(iv)    not later than 45 days after the date of this order, submit a report to the Assistant to the President for Domestic Policy and Director of the Domestic Policy Council and to the Chair of the White House Competition Council, with a plan to continue the effort to combat excessive pricing of prescription drugs and enhance domestic pharmaceutical supply chains, to reduce the prices paid by the Federal Government for such drugs, and to address the recurrent problem of price gouging;
          (v)     to lower the prices of and improve access to prescription drugs and biologics, continue to promote generic drug and biosimilar competition, as contemplated by the Drug Competition Action Plan of 2017 and Biosimilar Action Plan of 2018 of the Food and Drug Administration (FDA), including by:
               (A)  continuing to clarify and improve the approval framework for generic drugs and biosimilars to make generic drug and biosimilar approval more transparent, efficient, and predictable, including improving and clarifying the standards for interchangeability of biological products;
               (B)  as authorized by the Advancing Education on Biosimilars Act of 2021 (Public Law 117-8, 135 Stat. 254, 42 U.S.C. 263-1), supporting biosimilar product adoption by providing effective educational materials and communications to improve understanding of biosimilar and interchangeable products among healthcare providers, patients, and caregivers;
               (C)  to facilitate the development and approval of biosimilar and interchangeable products, continuing to update the FDA’s biologics regulations to clarify existing requirements and procedures related to the review and submission of Biologics License Applications by advancing the “Biologics Regulation Modernization” rulemaking (RIN 0910-AI14); and
               (D)  with the Chair of the FTC, identifying and addressing any efforts to impede generic drug and biosimilar competition, including but not limited to false, misleading, or otherwise deceptive statements about generic drug and biosimilar products and their safety or effectiveness;
          (vi)    to help ensure that the patent system, while incentivizing innovation, does not also unjustifiably delay generic drug and biosimilar competition beyond that reasonably contemplated by applicable law, not later than 45 days after the date of this order, through the Commissioner of Food and Drugs, write a letter to the Under Secretary of Commerce for Intellectual Property and Director of the United States Patent and Trademark Office enumerating and describing any relevant concerns of the FDA;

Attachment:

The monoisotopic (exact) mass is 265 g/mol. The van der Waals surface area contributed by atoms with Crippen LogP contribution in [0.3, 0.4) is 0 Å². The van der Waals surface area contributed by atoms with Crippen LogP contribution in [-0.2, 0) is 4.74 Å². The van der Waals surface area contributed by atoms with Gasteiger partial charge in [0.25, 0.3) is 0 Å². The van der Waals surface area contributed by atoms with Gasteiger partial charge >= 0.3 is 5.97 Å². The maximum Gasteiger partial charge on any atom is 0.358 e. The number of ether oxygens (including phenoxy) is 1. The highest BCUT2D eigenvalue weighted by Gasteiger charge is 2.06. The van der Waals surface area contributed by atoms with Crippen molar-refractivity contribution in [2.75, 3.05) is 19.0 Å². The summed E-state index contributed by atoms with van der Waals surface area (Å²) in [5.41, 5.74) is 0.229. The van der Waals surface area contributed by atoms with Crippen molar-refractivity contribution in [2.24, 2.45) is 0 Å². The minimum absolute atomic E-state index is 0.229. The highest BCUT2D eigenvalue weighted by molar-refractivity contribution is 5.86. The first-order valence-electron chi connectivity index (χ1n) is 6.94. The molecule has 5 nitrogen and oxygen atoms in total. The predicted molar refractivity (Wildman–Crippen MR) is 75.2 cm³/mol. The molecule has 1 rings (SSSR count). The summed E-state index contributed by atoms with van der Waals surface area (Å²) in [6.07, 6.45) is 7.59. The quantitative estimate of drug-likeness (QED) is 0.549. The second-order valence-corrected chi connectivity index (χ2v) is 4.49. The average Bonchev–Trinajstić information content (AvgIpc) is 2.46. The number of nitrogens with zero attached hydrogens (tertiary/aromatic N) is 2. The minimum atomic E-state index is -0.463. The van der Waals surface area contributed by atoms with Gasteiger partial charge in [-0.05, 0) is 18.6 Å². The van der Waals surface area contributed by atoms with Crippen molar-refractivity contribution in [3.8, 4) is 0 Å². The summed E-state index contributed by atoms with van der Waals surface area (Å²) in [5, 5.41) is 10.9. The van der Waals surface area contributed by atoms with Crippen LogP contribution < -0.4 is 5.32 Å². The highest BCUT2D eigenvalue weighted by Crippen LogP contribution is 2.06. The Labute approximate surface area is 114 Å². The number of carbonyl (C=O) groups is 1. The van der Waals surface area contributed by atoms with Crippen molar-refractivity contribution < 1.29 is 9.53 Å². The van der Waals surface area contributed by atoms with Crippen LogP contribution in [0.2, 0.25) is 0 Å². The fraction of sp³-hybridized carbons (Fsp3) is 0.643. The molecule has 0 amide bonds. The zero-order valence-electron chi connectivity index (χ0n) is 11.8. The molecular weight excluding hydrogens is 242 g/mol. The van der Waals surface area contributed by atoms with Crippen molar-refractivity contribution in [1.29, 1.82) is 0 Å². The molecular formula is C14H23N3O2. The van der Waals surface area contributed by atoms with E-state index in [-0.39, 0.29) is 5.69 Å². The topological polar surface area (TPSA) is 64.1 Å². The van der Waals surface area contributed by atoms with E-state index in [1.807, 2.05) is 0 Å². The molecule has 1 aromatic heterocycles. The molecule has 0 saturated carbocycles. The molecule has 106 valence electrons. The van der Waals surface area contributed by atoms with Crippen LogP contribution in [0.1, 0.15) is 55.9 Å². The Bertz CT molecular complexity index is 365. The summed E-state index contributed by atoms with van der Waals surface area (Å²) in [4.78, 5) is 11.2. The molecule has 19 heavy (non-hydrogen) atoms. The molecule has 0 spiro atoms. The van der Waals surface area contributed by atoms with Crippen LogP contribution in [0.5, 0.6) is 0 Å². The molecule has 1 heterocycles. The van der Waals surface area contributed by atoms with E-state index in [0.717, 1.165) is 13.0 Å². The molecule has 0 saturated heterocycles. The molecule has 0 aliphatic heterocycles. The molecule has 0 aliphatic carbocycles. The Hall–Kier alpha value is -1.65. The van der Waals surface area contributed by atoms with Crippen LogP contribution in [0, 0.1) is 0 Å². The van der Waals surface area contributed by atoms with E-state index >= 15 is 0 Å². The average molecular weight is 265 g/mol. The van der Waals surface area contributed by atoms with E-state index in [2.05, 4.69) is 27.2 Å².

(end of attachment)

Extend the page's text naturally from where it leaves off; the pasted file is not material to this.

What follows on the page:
(vii)   to support the market entry of lower-cost generic drugs and biosimilars, continue the implementation of the law widely known as the CREATES Act of 2019 (Public Law 116-94, 133 Stat. 3130), by:
               (A)  promptly issuing Covered Product Authorizations (CPAs) to assist product developers with obtaining brand-drug samples; and
               (B)  issuing guidance to provide additional information for industry about CPAs; and
          (viii)  through the Administrator of the Centers for Medicare and Medicaid Services, prepare for Medicare and Medicaid coverage of interchangeable biological products, and for payment models to support increased utilization of generic drugs and biosimilars.

The Order directs the Secretary of Commerce to reconsider proposed regulations concerning technology transfer:

   (r)  The Secretary of Commerce shall:
          (i)    acting through the Director of the National Institute of Standards and Technology (NIST), consider initiating a rulemaking to require agencies to report to NIST, on an annual basis, their contractors’ utilization activities, as reported to the agencies under 35 U.S.C. 202(c)(5);
          (ii)   acting through the Director of NIST, consistent with the policies set forth in section 1 of this order, consider not finalizing any provisions on march-in rights and product pricing in the proposed rule “Rights to Federally Funded Inventions and Licensing of Government Owned Inventions,” 86 Fed. Reg. 35 (Jan. 4, 2021); 

                (iii)  not later than 1 year after the date of this order, in consultation with the Attorney General and the Chair of the Federal Trade Commission, conduct a study, including by conducting an open and transparent stakeholder consultation process, of the mobile application ecosystem, and submit a report to the Chair of the White House Competition Council, regarding findings and recommendations for improving competition, reducing barriers to entry, and maximizing user benefit with respect to the ecosystem.

Tuesday, 13 July 2021

Cybersecurity Book Review: Perlroth